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Recently, the ever-annoying Stephen Schwartz made an interesting proposal.
During the mass for Saint Josemaría, I pondered an idea I have long considered. Opus Dei is well known for its positive role in reforming the economy of Spain, late in the Franco era, when it acted to energize entrepreneurs as well as to promote transparency and accountability in the Iberian business environment. This modernization was predicated on defense, rather than destruction, of traditional and conservative Spanish Catholic religious culture. Escrivá incited his acolytes to ridicule leftists and secularists for their attachment to 19th century ideas, comparing belief in them to insistence on traveling by stagecoach. Similarly, Opus Dei has become associated with the improvement of Catholic university education, especially schooling in management, in Latin America as well as in Spain.
How would a Muslim equivalent of Opus Dei -- reinforcing a conservative and traditional view of faith while embodying contemporary capitalist principles, modernizing education, and fostering the common good -- affect the world of Islam? The more one examines Opus Dei the more it resembles, in a broad way, a Sufi order; it is a voluntary association of fervent believers who have come together with a common dedication to refinement of their spiritual understanding and strengthening of religious ideals in the public square.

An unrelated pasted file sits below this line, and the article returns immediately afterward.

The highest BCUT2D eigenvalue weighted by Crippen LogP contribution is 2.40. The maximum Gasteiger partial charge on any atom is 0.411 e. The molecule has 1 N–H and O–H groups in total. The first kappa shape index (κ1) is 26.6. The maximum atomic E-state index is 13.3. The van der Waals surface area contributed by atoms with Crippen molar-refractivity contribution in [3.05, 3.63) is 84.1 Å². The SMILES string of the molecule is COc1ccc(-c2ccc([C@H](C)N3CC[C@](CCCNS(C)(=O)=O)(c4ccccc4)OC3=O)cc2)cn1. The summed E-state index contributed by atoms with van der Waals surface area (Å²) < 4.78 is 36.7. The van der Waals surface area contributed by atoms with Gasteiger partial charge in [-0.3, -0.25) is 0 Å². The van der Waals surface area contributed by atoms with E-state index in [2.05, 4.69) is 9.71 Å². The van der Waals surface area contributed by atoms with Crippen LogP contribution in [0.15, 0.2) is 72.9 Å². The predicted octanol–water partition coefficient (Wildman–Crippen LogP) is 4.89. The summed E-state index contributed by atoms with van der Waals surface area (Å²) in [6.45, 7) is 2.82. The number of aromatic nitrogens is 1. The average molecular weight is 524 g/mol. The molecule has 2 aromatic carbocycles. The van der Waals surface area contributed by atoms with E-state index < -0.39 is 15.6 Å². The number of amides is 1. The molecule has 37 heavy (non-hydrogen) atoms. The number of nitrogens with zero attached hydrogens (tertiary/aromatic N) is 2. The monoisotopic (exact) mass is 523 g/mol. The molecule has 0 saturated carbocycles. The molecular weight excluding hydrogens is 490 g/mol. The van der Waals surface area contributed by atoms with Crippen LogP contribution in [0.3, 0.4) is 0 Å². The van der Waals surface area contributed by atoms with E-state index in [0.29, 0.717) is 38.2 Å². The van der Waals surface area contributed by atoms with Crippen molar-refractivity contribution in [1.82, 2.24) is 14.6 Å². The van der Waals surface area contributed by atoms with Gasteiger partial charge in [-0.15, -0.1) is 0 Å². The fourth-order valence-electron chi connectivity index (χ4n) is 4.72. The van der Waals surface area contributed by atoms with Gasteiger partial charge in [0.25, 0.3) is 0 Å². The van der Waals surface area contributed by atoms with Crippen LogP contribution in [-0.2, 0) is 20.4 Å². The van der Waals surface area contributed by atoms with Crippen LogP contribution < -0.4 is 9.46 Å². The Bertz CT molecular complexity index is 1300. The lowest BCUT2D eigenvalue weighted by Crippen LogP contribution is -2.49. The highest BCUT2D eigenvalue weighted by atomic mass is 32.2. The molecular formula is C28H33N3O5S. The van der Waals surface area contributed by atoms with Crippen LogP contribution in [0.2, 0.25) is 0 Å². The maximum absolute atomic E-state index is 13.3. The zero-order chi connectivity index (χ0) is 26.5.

One can leave aside the whole question of whether or not Opus Dei is in fact a dangerous cult within the Roman Catholic Church, while keeping an open mind on whether or not the order's friendliness to the fascist regime of Francisco Franco was forced or not. The order emerged from 1930s Spain to play a decidedly mixed role.
In truth, the context for Opus Dei's creation was as much political as religious. In Spain in the 30s, hostility between the Catholic church and the left was one of the causes of the civil war; Escriva spent the war on the run from leftwing forces. When Franco and the right emerged victorious, Opus Dei survived the bloodletting and paranoia that followed - fighting off allegations that it was a Jewish sect with links to the Freemasons - to work its way steadily into the upper levels of the dictatorship.
This involvement remains a sensitive subject. "Opus Dei is filed under F for Franco," concedes Jack Valero, the organisation's spokesman in Britain. "Some members worked in Franco's Spain, became ministers of his. But Opus Dei people are free to do whatever they wish politically. Other members were against Franco." He cites the dissident Rafael Calvo Serer, who was driven into exile in the early 70s and saw the newspaper he published closed by the government.
Allen confirms that by the latter stages of the Franco era, Opus Dei in Spain was divided "50/50" over the regime. Yet during the same period, Opus Dei was less than critical of other dictatorships. Escriva visited Chile in 1974, only months after Pinochet seized power, at a time when most international figures were staying well away. From Chile to Peru to Venezuela, allegations have followed Opus Dei, as it has recruited across south America, that its members have been senior participants in authoritarian coups and governments.
It exceeds the limits of my generosity, I fear, to think that the Opus Dei example is one that should be encouraged in democratizing countries trying to modernize socially and economically. Secretive religious groups as a rule tend not to have the mixed results of Spain's Opus Dei--a 50/50 division between supporters and opponents of Franco's order doesn't exactly suggest a strong commitment to the ideals of democracy or social pluralism. If they saw what happened to Spain by the early 21st century, I suspect that the order would have turned out to be massively opposed to democracy. After all, souls lie in the balance.